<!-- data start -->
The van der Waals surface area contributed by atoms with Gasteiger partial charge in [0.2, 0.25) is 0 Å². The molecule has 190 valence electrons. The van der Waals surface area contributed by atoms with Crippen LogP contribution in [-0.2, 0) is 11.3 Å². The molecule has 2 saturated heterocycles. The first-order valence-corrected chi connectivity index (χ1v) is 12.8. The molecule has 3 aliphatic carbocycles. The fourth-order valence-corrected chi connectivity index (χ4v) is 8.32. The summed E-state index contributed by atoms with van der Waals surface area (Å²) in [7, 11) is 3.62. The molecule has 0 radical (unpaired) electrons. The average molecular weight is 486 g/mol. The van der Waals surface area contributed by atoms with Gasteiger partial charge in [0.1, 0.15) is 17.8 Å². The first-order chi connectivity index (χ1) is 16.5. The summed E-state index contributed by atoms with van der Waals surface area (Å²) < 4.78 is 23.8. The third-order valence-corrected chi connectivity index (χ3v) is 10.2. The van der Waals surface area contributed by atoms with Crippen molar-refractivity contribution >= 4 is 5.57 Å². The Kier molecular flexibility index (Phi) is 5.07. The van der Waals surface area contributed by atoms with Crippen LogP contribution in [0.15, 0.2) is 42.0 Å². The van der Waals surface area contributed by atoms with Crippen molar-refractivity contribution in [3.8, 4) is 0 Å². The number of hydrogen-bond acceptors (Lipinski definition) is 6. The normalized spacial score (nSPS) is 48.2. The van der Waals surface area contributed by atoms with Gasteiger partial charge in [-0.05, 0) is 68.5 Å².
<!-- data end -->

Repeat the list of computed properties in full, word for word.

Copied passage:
The van der Waals surface area contributed by atoms with Gasteiger partial charge in [0.2, 0.25) is 0 Å². The molecule has 190 valence electrons. The van der Waals surface area contributed by atoms with Crippen LogP contribution in [-0.2, 0) is 11.3 Å². The molecule has 2 saturated heterocycles. The first-order valence-corrected chi connectivity index (χ1v) is 12.8. The molecule has 3 aliphatic carbocycles. The fourth-order valence-corrected chi connectivity index (χ4v) is 8.32. The summed E-state index contributed by atoms with van der Waals surface area (Å²) in [7, 11) is 3.62. The molecule has 0 radical (unpaired) electrons. The average molecular weight is 486 g/mol. The van der Waals surface area contributed by atoms with Gasteiger partial charge in [0.1, 0.15) is 17.8 Å². The first-order chi connectivity index (χ1) is 16.5. The summed E-state index contributed by atoms with van der Waals surface area (Å²) < 4.78 is 23.8. The third-order valence-corrected chi connectivity index (χ3v) is 10.2. The van der Waals surface area contributed by atoms with Crippen molar-refractivity contribution >= 4 is 5.57 Å². The Kier molecular flexibility index (Phi) is 5.07. The van der Waals surface area contributed by atoms with Crippen LogP contribution in [0.15, 0.2) is 42.0 Å². The van der Waals surface area contributed by atoms with Crippen molar-refractivity contribution in [3.8, 4) is 0 Å². The number of hydrogen-bond acceptors (Lipinski definition) is 6. The normalized spacial score (nSPS) is 48.2. The van der Waals surface area contributed by atoms with Gasteiger partial charge in [-0.05, 0) is 68.5 Å².